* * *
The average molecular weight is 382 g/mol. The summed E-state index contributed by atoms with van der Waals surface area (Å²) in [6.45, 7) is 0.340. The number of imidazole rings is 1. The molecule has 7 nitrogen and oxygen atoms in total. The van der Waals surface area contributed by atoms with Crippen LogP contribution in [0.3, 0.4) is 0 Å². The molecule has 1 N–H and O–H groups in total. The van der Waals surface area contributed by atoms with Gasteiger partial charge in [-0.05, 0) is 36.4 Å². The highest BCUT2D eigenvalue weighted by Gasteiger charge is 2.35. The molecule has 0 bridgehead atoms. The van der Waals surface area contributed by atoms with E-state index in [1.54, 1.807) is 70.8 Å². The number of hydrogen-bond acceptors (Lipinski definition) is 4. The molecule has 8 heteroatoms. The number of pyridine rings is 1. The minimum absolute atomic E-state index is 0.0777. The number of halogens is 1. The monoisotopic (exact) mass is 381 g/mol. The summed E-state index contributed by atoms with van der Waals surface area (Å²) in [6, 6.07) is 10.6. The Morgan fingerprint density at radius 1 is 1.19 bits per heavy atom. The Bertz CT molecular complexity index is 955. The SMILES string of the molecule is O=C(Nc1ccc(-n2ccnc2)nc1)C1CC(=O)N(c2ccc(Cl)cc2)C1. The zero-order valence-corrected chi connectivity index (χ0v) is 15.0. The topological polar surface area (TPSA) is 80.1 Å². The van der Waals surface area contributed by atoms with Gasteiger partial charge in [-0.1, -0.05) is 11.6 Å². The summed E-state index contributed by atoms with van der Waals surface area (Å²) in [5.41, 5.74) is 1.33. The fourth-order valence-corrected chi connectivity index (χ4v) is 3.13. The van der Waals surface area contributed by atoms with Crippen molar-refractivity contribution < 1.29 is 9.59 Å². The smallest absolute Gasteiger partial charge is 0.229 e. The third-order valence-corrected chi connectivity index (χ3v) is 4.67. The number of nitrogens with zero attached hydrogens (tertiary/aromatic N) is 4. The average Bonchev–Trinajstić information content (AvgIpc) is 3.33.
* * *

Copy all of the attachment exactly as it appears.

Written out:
The average molecular weight is 382 g/mol. The summed E-state index contributed by atoms with van der Waals surface area (Å²) in [6.45, 7) is 0.340. The number of imidazole rings is 1. The molecule has 7 nitrogen and oxygen atoms in total. The van der Waals surface area contributed by atoms with Crippen LogP contribution in [0.3, 0.4) is 0 Å². The molecule has 1 N–H and O–H groups in total. The van der Waals surface area contributed by atoms with Gasteiger partial charge in [-0.05, 0) is 36.4 Å². The highest BCUT2D eigenvalue weighted by Gasteiger charge is 2.35. The molecule has 0 bridgehead atoms. The van der Waals surface area contributed by atoms with E-state index in [1.54, 1.807) is 70.8 Å². The number of hydrogen-bond acceptors (Lipinski definition) is 4. The molecule has 8 heteroatoms. The number of pyridine rings is 1. The minimum absolute atomic E-state index is 0.0777. The number of halogens is 1. The monoisotopic (exact) mass is 381 g/mol. The summed E-state index contributed by atoms with van der Waals surface area (Å²) in [6, 6.07) is 10.6. The Morgan fingerprint density at radius 1 is 1.19 bits per heavy atom. The Bertz CT molecular complexity index is 955. The SMILES string of the molecule is O=C(Nc1ccc(-n2ccnc2)nc1)C1CC(=O)N(c2ccc(Cl)cc2)C1. The zero-order valence-corrected chi connectivity index (χ0v) is 15.0. The topological polar surface area (TPSA) is 80.1 Å². The van der Waals surface area contributed by atoms with Gasteiger partial charge in [-0.1, -0.05) is 11.6 Å². The summed E-state index contributed by atoms with van der Waals surface area (Å²) in [5.41, 5.74) is 1.33. The fourth-order valence-corrected chi connectivity index (χ4v) is 3.13. The van der Waals surface area contributed by atoms with Crippen molar-refractivity contribution < 1.29 is 9.59 Å². The smallest absolute Gasteiger partial charge is 0.229 e. The third-order valence-corrected chi connectivity index (χ3v) is 4.67. The number of nitrogens with zero attached hydrogens (tertiary/aromatic N) is 4. The average Bonchev–Trinajstić information content (AvgIpc) is 3.33.